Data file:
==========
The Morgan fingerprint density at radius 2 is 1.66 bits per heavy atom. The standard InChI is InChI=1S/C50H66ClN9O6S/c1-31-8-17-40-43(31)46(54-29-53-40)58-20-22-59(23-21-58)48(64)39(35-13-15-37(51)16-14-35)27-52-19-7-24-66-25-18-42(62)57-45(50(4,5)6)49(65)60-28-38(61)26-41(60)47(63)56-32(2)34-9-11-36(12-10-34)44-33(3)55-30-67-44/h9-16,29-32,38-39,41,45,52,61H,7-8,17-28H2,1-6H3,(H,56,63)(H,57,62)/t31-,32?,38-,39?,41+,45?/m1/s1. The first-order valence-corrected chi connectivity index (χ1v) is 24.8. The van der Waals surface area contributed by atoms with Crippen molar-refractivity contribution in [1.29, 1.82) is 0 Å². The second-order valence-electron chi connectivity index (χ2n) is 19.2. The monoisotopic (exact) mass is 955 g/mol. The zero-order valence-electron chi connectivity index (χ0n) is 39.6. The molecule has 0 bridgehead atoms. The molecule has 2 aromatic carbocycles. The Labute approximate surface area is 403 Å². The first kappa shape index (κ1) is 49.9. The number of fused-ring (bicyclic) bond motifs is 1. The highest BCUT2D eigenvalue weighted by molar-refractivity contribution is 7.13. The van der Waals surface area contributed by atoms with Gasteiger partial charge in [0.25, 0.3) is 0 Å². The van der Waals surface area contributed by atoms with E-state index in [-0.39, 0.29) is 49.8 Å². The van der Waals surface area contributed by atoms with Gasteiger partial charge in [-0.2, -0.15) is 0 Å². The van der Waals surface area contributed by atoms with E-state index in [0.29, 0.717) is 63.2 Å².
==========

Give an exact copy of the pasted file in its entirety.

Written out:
The Morgan fingerprint density at radius 2 is 1.66 bits per heavy atom. The standard InChI is InChI=1S/C50H66ClN9O6S/c1-31-8-17-40-43(31)46(54-29-53-40)58-20-22-59(23-21-58)48(64)39(35-13-15-37(51)16-14-35)27-52-19-7-24-66-25-18-42(62)57-45(50(4,5)6)49(65)60-28-38(61)26-41(60)47(63)56-32(2)34-9-11-36(12-10-34)44-33(3)55-30-67-44/h9-16,29-32,38-39,41,45,52,61H,7-8,17-28H2,1-6H3,(H,56,63)(H,57,62)/t31-,32?,38-,39?,41+,45?/m1/s1. The first-order valence-corrected chi connectivity index (χ1v) is 24.8. The van der Waals surface area contributed by atoms with Crippen molar-refractivity contribution in [1.29, 1.82) is 0 Å². The second-order valence-electron chi connectivity index (χ2n) is 19.2. The monoisotopic (exact) mass is 955 g/mol. The zero-order valence-electron chi connectivity index (χ0n) is 39.6. The molecule has 0 bridgehead atoms. The molecule has 2 aromatic carbocycles. The Labute approximate surface area is 403 Å². The first kappa shape index (κ1) is 49.9. The number of fused-ring (bicyclic) bond motifs is 1. The highest BCUT2D eigenvalue weighted by molar-refractivity contribution is 7.13. The van der Waals surface area contributed by atoms with Gasteiger partial charge in [0.25, 0.3) is 0 Å². The van der Waals surface area contributed by atoms with E-state index in [-0.39, 0.29) is 49.8 Å². The van der Waals surface area contributed by atoms with Gasteiger partial charge in [-0.2, -0.15) is 0 Å². The van der Waals surface area contributed by atoms with E-state index in [0.29, 0.717) is 63.2 Å².